David Bourget (Western Ontario)
David Chalmers (ANU, NYU)
Rafael De Clercq
Ezio Di Nucci
Jack Alan Reynolds
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Husserl Studies 16 (1):41-64 (1999)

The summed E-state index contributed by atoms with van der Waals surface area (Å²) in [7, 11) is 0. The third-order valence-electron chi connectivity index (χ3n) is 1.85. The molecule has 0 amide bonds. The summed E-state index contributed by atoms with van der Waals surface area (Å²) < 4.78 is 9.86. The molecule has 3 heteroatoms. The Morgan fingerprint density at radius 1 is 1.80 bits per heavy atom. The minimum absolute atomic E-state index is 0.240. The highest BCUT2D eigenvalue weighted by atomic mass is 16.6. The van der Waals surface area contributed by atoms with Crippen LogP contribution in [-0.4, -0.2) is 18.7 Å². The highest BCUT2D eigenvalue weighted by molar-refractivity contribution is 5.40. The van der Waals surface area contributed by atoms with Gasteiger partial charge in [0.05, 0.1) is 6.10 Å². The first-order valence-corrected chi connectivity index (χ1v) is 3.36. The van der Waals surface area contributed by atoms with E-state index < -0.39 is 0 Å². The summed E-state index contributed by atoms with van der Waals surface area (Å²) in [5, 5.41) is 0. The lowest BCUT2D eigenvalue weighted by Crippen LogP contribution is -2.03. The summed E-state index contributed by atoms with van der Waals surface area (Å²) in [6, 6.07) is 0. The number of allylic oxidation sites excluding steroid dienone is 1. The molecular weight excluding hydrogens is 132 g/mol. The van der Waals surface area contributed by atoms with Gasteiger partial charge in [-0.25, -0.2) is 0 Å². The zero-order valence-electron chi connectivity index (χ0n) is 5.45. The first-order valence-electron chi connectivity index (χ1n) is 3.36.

At first glance, a phenomenological account of the future seems a contradiction in terms. Phenomenology’s focus is on givenness or presence. Attending to what has already been given in its search for evidence, it seems incapable of handling the future, which by definition, has not yet been given since it not-yet-present. Thus, for the existentialists, in particular Heidegger, phenomenology misses the fact that the Da-, the “thereness” of our Dasein, is located in the future. It misses the futurity inherent in our “being-there” in a world.[i] As part of this, it forgets that “values” are inherent in this world. Attending to the constitution of the thing as already given through its visible features, phenomenology leaves out the quality of its desirability, of its being a thing of value. Such desirability, however, is what moves us to possess it. Desire directs us towards attaining what we do not yet possess, i.e., what is not already given. In this sense, it presents the future. Value or desirability, then, must be thought of in terms of our inherent future directedness. Phenomenology, however, is incapable of this. In fact, its indifference to the future is nowhere more apparent than in its assumption that values are constituted after we grasp a sensuously appearing object. Taking them as something “tacked on” to the latter, it misses the role that futurity plays in our intentional life.[ii]
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